Working Lives: The Babaringa Tailors of Northern Nigeria
Many of our WLs interviews have featured Nigerians from the North – porters in Lagos markets, people serving tea and noodles on the street (Mai Shais). We decided to talk to the people who make those flamboyant agbada from Northern Nigeria, known as babaringa, made globally famous by Governor Abdullahi Umar Ganduje of Kano State. We had to “go” to the North to meet with them. The socioeconomic background of our new interviewees is strikingly different from our compatriots from the North we had previously interviewed for the WLs series – 3 out of 4 of them have university degrees. Yet, Nigerians have certain things in common, no matter how different their lives e.g. sending money home.
Working Lives: The Graduate Who Sews Babaringa But Plans to Teach Biochemistry
“I never believed in this ‘female privilege’ thing until I started sewing. I tend to get a lot of customers simply because I am a lady and I am also very good at what I do. My customers go to parties, office functions or wherever and when their friends ask them who sewed this for you, they tell them “oh a lady made it”. Many of them just want the lady to sew for them too”.
Mrs Zainab Shehu- Kaduna State
114, Kajuru Rd, kaduna
Where are you from?
I am from Katsina State, but I started living in Kaduna in 2004 when my father was posted here. He was a military officer.
Tell us about your education please.
I attended Ahmadu Bello University, Zaria. I have a degree in Biochemistry. I graduated in 2010.
And your family?
I come from a family of 6. My father was a military officer, like I said earlier. He is retired now. My mother is also a tailor but she doesn’t specialize in sewing Babaringa, she sews women’s dresses. All my siblings are graduates, just like me, apart from the last born who is in his final year.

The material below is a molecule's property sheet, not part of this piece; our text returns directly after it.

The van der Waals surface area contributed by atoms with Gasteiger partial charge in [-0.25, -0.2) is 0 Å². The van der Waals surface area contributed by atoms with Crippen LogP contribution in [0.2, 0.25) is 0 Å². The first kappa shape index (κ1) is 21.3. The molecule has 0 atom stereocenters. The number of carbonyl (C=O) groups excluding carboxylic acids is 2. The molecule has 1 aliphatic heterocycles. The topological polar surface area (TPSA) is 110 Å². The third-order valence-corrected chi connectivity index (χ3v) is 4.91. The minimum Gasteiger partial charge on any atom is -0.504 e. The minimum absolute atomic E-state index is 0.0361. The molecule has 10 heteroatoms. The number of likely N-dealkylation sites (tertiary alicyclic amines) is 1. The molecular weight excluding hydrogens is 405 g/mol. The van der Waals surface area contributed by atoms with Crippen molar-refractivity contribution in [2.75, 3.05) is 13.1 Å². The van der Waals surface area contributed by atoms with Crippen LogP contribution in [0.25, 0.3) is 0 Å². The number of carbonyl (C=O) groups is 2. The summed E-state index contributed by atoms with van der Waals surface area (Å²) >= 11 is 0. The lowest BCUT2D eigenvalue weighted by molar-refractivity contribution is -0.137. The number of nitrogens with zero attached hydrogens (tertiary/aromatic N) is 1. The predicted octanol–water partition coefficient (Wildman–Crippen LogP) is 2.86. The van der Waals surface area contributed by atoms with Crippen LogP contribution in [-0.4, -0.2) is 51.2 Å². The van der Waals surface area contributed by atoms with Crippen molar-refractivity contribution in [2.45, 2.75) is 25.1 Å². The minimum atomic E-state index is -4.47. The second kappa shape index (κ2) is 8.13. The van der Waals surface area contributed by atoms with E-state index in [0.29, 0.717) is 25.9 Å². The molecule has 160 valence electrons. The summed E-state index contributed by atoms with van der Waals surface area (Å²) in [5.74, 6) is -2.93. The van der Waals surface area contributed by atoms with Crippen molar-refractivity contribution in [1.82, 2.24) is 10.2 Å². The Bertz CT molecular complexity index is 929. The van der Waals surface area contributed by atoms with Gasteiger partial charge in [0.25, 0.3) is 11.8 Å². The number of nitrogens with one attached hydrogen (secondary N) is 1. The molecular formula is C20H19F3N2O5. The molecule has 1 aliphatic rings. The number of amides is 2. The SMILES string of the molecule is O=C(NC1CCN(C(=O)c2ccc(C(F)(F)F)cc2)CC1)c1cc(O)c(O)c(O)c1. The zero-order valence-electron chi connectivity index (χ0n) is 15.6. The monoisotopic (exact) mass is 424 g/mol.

Where do you live and how much is the rent?
I live with my husband in Kogoro. We live in a three-bedroom flat and we pay N200,000 for a year as rent.
How did you start working as a tailor that sews Babaringa?
My mother wanted to teach me how to sew dresses but I was not interested. I was really interested in men’s wear – Babaringa, Kaftan etc. So, I enrolled into one of the tailoring schools in Kano to learn to sew for men. I have always been fascinated by Babaringa. I used to go with my father to have his measurement taken at the tailor’s as a teenager. I was always amazed at different styles and designs of Babaringa that they had on display.
So, what was the training like?
The learning process was like an adventure for me, a dream come true. I started to learn how to sew babaringa after my 200 Level in the university. I knew how Nigeria was and getting a job in my field might be difficult, so I placed my focus on learning to sew very well. It took me about 4 years to learn and become a true pro. By the time I was serving, I had started to get commissions to sew for people.
Have you done anything else?
Not really a business or job. I was posted to a small school in Kano for my service, so I was always organizing home lessons for the kids. They paid N100 daily.
How many hours do you work in a day?
I mostly work from home so it is difficult to keep track of the hours. We have 3 male kids who share one room while my husband and I use the second room. So the third room is my workshop. I just get up from my bed in the morning, do the necessary chores at home, take care of the kids and get to work. Let me just say I spend roughly 7 hours in a day working.
How do you source for customers?